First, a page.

Hormones play a crucial role in the body metabolic functions of both men and women. Hormonal Imbalance is the leading cause of female infertility. The woman’s inability to ovulate and regulate hormone levels cause a production of too much or too less of one particular hormone. This hormonal imbalance is manifested by symptoms that are easily detected allowing for treatment to begin as soon as possible. These symptoms include irregular menstrual cycles, excessive bleeding or very little bleeding, abdominal and pelvic cramps, absence of menstrual period for stretches of time and excessive weight gain and loss. If your female hormones fail to transmit their chemical signals at precisely the right time, ovulation may be irregular, infrequent or fail to occur. Periods will likely be erratic and unpredictable. Female hormonal imbalances can often be treated with fertility drugs.
Hormone Imbalance begins when a woman’s ovaries start making less estrogen and progesterone. During the reproductive years, these hormones regulate the monthly cycles of ovulation and menstruation. In her late 30s, the amount of progesterone and Estrogen her body produces diminishes, and the remaining eggs from her ovaries are less likely to be fertilized. Eventually her menstrual periods stop, and she can no longer become pregnant. For men, a similar decrease in testosterone production leads to Erectile Dysfunction and other symptoms of hormone imbalance. Female decrease in testosterone production, also results in symptoms of Hormone Imbalance. Decrease or increase of production of thyroid hormones, also lead to hormone imbalance symptoms.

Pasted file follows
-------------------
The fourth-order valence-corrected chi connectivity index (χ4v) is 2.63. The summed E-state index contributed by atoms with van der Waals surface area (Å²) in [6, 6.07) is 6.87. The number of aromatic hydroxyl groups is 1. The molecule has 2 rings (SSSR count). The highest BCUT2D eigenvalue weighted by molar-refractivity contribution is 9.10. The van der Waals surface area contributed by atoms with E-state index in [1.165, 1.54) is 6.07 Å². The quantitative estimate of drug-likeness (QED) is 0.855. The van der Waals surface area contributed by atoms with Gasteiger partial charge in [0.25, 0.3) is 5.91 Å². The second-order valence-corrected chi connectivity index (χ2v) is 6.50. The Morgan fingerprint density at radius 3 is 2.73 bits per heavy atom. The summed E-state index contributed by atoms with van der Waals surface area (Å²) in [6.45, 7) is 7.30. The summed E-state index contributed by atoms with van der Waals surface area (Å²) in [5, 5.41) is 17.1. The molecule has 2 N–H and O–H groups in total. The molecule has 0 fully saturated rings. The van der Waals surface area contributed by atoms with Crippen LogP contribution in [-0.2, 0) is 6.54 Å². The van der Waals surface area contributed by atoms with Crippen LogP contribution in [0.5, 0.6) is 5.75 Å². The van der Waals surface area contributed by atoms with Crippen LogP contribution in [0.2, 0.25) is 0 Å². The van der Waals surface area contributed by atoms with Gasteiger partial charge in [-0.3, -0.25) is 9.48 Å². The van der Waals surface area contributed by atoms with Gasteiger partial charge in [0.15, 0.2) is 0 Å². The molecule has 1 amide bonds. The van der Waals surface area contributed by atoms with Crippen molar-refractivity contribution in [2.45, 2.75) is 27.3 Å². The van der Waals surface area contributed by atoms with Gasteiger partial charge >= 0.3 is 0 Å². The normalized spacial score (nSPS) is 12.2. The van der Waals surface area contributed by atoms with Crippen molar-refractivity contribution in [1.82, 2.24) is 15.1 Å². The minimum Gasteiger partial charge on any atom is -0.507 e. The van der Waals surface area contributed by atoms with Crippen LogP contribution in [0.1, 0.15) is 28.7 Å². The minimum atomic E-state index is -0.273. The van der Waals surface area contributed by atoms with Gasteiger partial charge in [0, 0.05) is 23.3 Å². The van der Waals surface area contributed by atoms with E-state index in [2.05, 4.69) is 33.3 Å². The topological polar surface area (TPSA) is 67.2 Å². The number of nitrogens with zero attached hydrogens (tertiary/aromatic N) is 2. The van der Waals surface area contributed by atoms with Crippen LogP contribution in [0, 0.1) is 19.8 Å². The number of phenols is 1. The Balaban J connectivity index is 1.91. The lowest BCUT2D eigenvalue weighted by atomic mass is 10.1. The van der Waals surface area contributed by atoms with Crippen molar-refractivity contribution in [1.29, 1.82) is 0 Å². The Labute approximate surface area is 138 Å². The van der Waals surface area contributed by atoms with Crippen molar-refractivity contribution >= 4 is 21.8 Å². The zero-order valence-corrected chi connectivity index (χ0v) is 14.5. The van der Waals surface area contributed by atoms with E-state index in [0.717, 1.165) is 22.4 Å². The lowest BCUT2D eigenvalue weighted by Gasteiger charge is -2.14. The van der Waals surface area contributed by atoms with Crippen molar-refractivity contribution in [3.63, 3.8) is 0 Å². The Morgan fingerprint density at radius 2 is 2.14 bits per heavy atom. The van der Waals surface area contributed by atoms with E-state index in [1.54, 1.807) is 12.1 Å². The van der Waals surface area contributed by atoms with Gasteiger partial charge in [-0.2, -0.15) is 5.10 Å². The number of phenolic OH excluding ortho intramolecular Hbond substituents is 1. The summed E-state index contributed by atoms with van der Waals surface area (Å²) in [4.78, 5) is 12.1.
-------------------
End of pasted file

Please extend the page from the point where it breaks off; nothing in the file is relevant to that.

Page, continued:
The endocrine system regulates the production, actions, and interactions of hormones. Hormones are produced by the hypothalamus, pituitary gland, adrenal glands, thyroid gland, pancreas, ovaries, and testes. Diseases that affect any of these structures can lead to infertility, because the activities of all of the hormones are intricately interconnected. An excess or deficiency of any hormone can cause an ovulation and infertility. A woman’s hormone cycles and pelvic organs (ovaries, tubes and uterus) must be working properly to have a pregnancy take hold. The natural process of aging has a significant impact on the ovaries.
For example, in hypothyroidism, increased levels of prolactin (PRL) and thyroid-stimulating hormone (TSH) can affect levels of the sex hormones and may cause infertility. Hypothyroidism can be caused by failure of the thyroid gland, pituitary failure, or disorders of the hypothalamus. In hypopituitarism (failure of the pituitary gland), deficiencies of luteinizing hormone (LH) and follicle-stimulating hormone can produce amenorrhea (the absence of menstruation) and infertility in women, and impotence (erectile dysfunction) and infertility in men.
Symptoms of hormonal changes
- Abdominal weight gain
- Facial hair
- Irregular periods
- Ovarian cysts visible by ultrasound
- Elevated insulin levels